were right side rear failures. Based on my experience, I suspect there is a pretty high incidence of
    failure on "mis-relaced" flanges. -- Jay Beattie.
     
  9. Jeff Wills

    Jeff Wills Guest

    [email protected] wrote in message news:<[email protected]>...
    > Anthony Anagnostou writes:
    >
    > >> Bad idea, may break a flange if you lace opposite to what it was done before-particularly on
    > >> right side rear-
    >
    > > How often do mis-relaced flanges break? and would it be a "damn, my flange broke while riding
    > > and a spoke popped" moment, or a crash and burn spontaneous wheel deconstruction moment?
    >
    > I have a couple of such hubs lying in my collection of failures. When they fail, usually more than
    > one spoke breaks out so when two or more spokes become slack, your wheel stops rotation. I should
    > add that these were right side rear flange failures. I can imagine that front hubs with small
    > flanges, where spokes are closer together could also suffer such a failure. I'm not going to
    > experiment.
    >
    > Jobst Brandt [email protected] Palo Alto CA

    Jobst-

    I've done this experiment (OK, I was young and stupid...). I laced a 36-spoke wheel radially with a
    small-flange OMAS hub (told you I was stupid). The hub flange broke off over the length of four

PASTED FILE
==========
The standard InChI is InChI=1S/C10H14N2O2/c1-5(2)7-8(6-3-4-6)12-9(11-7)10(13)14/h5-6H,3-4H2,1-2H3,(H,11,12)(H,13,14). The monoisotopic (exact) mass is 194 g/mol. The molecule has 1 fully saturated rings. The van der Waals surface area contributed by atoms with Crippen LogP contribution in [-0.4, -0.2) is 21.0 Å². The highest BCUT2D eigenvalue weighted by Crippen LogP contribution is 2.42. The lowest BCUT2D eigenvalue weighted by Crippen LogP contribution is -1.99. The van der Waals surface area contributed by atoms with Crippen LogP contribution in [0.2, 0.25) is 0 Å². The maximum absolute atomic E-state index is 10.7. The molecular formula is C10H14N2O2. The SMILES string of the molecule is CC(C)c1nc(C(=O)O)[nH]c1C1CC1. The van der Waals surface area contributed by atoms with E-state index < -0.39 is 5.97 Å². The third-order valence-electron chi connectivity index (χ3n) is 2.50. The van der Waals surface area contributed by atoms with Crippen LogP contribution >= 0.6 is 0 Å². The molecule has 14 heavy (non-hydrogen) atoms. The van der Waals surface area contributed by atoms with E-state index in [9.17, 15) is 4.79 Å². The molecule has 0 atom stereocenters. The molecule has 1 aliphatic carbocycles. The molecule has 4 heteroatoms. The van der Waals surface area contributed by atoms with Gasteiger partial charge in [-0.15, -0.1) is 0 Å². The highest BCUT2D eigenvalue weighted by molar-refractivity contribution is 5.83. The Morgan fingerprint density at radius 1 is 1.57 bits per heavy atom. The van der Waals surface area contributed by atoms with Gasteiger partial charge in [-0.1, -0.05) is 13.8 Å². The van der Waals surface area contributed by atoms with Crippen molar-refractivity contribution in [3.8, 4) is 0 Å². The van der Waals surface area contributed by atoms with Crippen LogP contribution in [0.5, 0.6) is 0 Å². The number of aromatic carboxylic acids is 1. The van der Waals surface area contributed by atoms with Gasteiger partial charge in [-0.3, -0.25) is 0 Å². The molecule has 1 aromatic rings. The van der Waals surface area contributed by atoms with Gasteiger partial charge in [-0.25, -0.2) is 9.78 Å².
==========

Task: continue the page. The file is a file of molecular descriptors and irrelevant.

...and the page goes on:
spoke holes while I was tensioning the stupid wheel. I think a piece of flange rebounded off the
    ceiling. I ain't gonna do that again.

    Jeff
     
  10. In article <[email protected]>, Jeff Wills
    <[email protected]> wrote:
    >
    >I've done this experiment (OK, I was young and stupid...). I laced a 36-spoke wheel radially with a
    >small-flange OMAS hub (told you I was stupid). The hub flange broke off over the length of four
    >spoke holes while I was tensioning the stupid wheel. I think a piece of flange rebounded off the
    >ceiling. I ain't gonna do that again.

    I have seen that failure happen on the road with a Record hub laced radially, but this hub had _not_
    been laced differently before. More than 1/4 of the flange flew off. Bicycle not
    ridable/controllable afterwards, time to hitch-hike. Just one of the reasons I don't bother building
    radial front wheels any more.

    Instantly detensioning a wheel, front or back, can be very hazardous, depending on riding
    conditions, very easy to wreck the bike, not to be screwed around with. I don't re-lace hubs in new
    ways. If I rebuild with a hub that was built asymmetrically (each opposite spoke head facing the
    same way instead of being a mirror image of each other) I rebuild it that way to match the incorrect
    original lacing.

    --Paul
     
  11. Ant

    Ant Guest

    [email protected] wrote in message

    > I have a couple of such hubs lying in my collection of failures. When they fail, usually more than
    > one spoke breaks out so when two or more spokes become slack, your wheel stops rotation. I should
    > add that these were right side rear flange failures. I can imagine that front hubs with small
    > flanges, where spokes are closer together could also suffer such a failure. I'm not going to
    > experiment.

    the failure is precipitated from the stress riser, the notch that the old spoke seated into, am i
    correct? i am no engineer, just an archive browser.

    if this is so, would re-countersinking the spoke holes make the hub as good as new? it would take
    away a little material, but cant most non-ultralightweight hubs afford a bit of this? i was thinking